361. What is meant by ‘Mind’?

In Zen, and in Chinese Buddhism generally, there are often statements like “the triple world is mind only.” Often we don’t know what to make of them, other than appreciating that it’s probably not a claim that the external world is magically created from our individual brain, or similar nonsense.

But how do we understand it?

The easiest way for us to start to understand is to appreciate that the world doesn’t come pre-formed. Whilst we might understand a camera, for instance, to be an image capturing device, someone from a different culture could see it as a soul capturing device.

Similarly, we might understand a window to be something which enables us to see the world, but someone else could think it’s a miraculous mirror which only appears when it gets dark and there is light in your room.

So we can understand that, in terms of how we conceive the world, it’s not pre-formed: it’s culturally formed.  We see some things and not others. This varies from culture to culture and more generally it’s species specific—we will be seeing differently from other creatures.

We can use the traditional language and refer to that in terms of karma. 

We can also understand that we respond to particular things or occurrences in the world in terms of our individual karma. The feelings, associations and emotional responses that we’ll have to things that appear to us are specific to us ( at least in combination), and derive from our history, relationships, patterning. and so on. Our particular karma.

With these understandings, we can start to get an understanding of what’s meant by ‘the world is mind only.’ The statement isn’t making some kind of  ontological statement about the world. It’s not philosophical idealism. It’s saying that as Buddhists and meditators, what we’re concerned with is the world as it appears to us.

And as it appears to us, there’s not a division between ‘self’ and this karmic world of concepts, pictures and feelings. 

Thinking phenomenologically is  helpful, because it stops us falling into the familiar error of mistaking Buddhist statements as being statements about the reality or nature of the world. Buddhism as philosophy, rather than Buddhism as experience.

But it still doesn’t really get us to the essence of the statement.

To understand the statement that the triple world is mind only, we need to understand what’s meant by “mind.” 

In the Treatise on Awakening Faith in the Mahayana, ( which is almost certainly Chinese in origin, and probably written around the middle of the 6th century) ‘mind’ is explained as that pre-existing, underlying unity prior to ( in the sense of ‘more fundamental than’) division into mind and body, self and world, self and others, and so on.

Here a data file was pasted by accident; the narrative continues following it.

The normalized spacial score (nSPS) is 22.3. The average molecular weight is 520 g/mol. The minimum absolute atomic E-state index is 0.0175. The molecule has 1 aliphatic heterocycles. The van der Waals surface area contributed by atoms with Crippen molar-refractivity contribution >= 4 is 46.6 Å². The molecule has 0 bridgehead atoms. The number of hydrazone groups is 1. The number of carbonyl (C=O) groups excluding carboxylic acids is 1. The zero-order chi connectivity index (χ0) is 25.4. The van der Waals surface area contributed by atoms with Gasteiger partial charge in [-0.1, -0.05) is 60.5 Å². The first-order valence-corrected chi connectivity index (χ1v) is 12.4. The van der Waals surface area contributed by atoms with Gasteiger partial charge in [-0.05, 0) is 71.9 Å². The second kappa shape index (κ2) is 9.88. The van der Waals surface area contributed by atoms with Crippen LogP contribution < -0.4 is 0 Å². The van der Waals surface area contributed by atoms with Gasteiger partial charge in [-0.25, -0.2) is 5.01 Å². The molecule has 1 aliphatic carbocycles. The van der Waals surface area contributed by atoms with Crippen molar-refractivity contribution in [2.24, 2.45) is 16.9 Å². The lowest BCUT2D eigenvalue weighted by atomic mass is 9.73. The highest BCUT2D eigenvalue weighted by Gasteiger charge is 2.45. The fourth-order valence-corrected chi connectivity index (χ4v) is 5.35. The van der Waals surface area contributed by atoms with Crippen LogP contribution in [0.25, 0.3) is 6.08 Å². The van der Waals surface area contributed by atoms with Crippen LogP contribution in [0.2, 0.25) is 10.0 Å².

The primary metaphor which is used is that of the wind and the ocean. 

The ocean, in its intrinsic nature, is still and peaceful, quiescent. That’s ‘Mind’, in its essential nature.

But when the wind blows, waves are created on the surface of the ocean. We can think of these in terms of thoughts or emotions -‘mind’ in the normal sense, but which in this metaphor are disturbances to the essential nature. We can also imagine each wave thinking that it’s separate, both from the ocean and from the other waves.  

The wind is the wind of ignorance and ‘ignorance’ means the belief in a separate self.

We can then see the importance of faith to practice. If we believe this underlying essence of mind, it opens up a way of practice. 

It is widespread in western approaches to meditation not to challenge our everyday assumptions about separation, which is odd, given that non separation is the essence of the buddhist message. Rather, we are instructed to allow our thoughts and feelings to come and go freely and not to attach to them. The suggestion is that the less intrusive our thoughts are, the better we will be as meditators, and the happier we will be in our life. There is nothing wrong with this, obviously, but it’s ego psychology, not Buddhism. In this way, all around us, Buddhism is killed. Not by tyrants, but by kindness. 

But the metaphor opens up the possibility of regarding meditation in a completely different way. 

We can welcome the waves, we can welcome the individual ‘disturbances’ of thought and emotion. We do that because that creates the possibility of the wave, as it were, understanding its own depth; understanding that it’s not separate from the vastness of the ocean; that it’s not separate from the other waves. That it’s only through the wave that the ocean can be activated in our own lives.